Technology Transfer Issues in Environmental Goods and Services E-mail
Tuesday, July 21, 2009

In much of the early development literature, “transfer of technology” (ToT) was conceptualised as the “transfer” of machinery and equipment from North to South through trade, aid and licensing or foreign direct investment (FDI). At first it was regarded as a cost free process. Research in the 1970s discovered that the financial costs of technology transfer stemmed from technology payments and the way in which technology is embedded in social and political institutions that affect the process of technological mastery. During the late 1970s and 1980s, despite the conventional wisdom that argued against “reinventing the wheel”, effective ToT was increasingly conceptualised in terms of domestic capacity building in a small number of Asian and Latin American countries. This resulted in their ability not only to operate new technologies efficiently but also to modify, adapt and improve upon imported technology and to innovate in the development of new designs, production processes and products.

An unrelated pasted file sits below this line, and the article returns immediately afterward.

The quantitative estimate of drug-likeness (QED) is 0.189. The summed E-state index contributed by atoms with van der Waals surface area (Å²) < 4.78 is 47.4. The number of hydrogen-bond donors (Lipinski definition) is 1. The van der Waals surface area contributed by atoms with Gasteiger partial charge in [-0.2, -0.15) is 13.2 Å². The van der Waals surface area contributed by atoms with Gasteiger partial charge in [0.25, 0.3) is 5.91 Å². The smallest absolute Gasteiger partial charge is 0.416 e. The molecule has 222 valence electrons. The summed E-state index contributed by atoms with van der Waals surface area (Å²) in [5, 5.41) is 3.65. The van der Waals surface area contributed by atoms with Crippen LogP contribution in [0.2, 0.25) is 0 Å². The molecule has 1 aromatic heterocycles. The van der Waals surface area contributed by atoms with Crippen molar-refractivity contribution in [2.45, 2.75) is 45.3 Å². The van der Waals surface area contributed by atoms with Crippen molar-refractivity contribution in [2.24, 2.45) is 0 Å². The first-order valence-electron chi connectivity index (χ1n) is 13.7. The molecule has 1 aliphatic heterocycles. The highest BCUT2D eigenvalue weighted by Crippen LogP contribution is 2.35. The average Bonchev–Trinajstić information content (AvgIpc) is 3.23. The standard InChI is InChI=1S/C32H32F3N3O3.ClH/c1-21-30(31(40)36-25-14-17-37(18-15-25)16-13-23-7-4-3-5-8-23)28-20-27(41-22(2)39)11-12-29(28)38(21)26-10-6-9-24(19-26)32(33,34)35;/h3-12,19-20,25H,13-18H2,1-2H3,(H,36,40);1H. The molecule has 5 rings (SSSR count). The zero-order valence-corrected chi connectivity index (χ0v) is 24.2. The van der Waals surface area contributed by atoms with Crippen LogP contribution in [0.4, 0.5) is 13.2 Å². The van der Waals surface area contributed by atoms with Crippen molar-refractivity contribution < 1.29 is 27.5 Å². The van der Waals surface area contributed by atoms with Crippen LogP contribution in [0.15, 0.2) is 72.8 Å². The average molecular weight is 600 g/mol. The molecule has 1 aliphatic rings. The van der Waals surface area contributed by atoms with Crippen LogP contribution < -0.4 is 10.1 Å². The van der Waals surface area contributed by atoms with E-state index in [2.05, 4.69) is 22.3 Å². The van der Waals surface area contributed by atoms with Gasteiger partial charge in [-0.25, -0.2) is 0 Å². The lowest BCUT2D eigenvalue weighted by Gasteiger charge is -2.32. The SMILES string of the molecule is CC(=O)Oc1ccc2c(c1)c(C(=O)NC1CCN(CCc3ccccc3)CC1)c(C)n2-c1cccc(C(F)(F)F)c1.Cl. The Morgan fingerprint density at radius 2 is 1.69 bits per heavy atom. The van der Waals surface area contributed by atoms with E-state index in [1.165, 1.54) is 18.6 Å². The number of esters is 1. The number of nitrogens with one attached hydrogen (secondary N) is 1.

Technology Transfer Issues in Environmental Goods and Services:
An Illustrative Analysis of Sectors Relevant to Air-pollution and Renewable Energy,
ICTSD Issue paper by Lynn Mytelka

These were the firms and countries that proved better able to adjust as technology and competitive practices began to change. Four of these changes were of particular importance:

• The growing knowledge-intensity of production, not only in the so-called “high tech”
industries, but across a wide spectrum of “traditional sectors”;
• The emergence of innovation-based competition and its widespread diffusion through the
process of trade and market liberalisation;
• The adoption of new global trade, intellectual property and investment rules that involved
market opening; and
• Growing concern for the environment and its embodiment in international agreements.

These changes not only created new possibilities for wealth creation and sustainable development, but also new requirements for learning and technological mastery without which it has been difficult for most developing countries to enter export markets and sustain export growth.

The ability of developing countries to integrate into the new trading system, thus, increasingly depends upon a conceptualisation of ToT as a process that contributes to learning, domestic capacity building and innovation. Although this conceptualisation of the ToT process has been integrated into strategy documents and policies in many developed and developing countries, it has not been mainstreamed into WTO negotiations more generally and is notably absent from the mandate for negotiations on EGS, a sector in which goods and the tacit knowledge required for their design and operation, often embodied in services, are closely linked.

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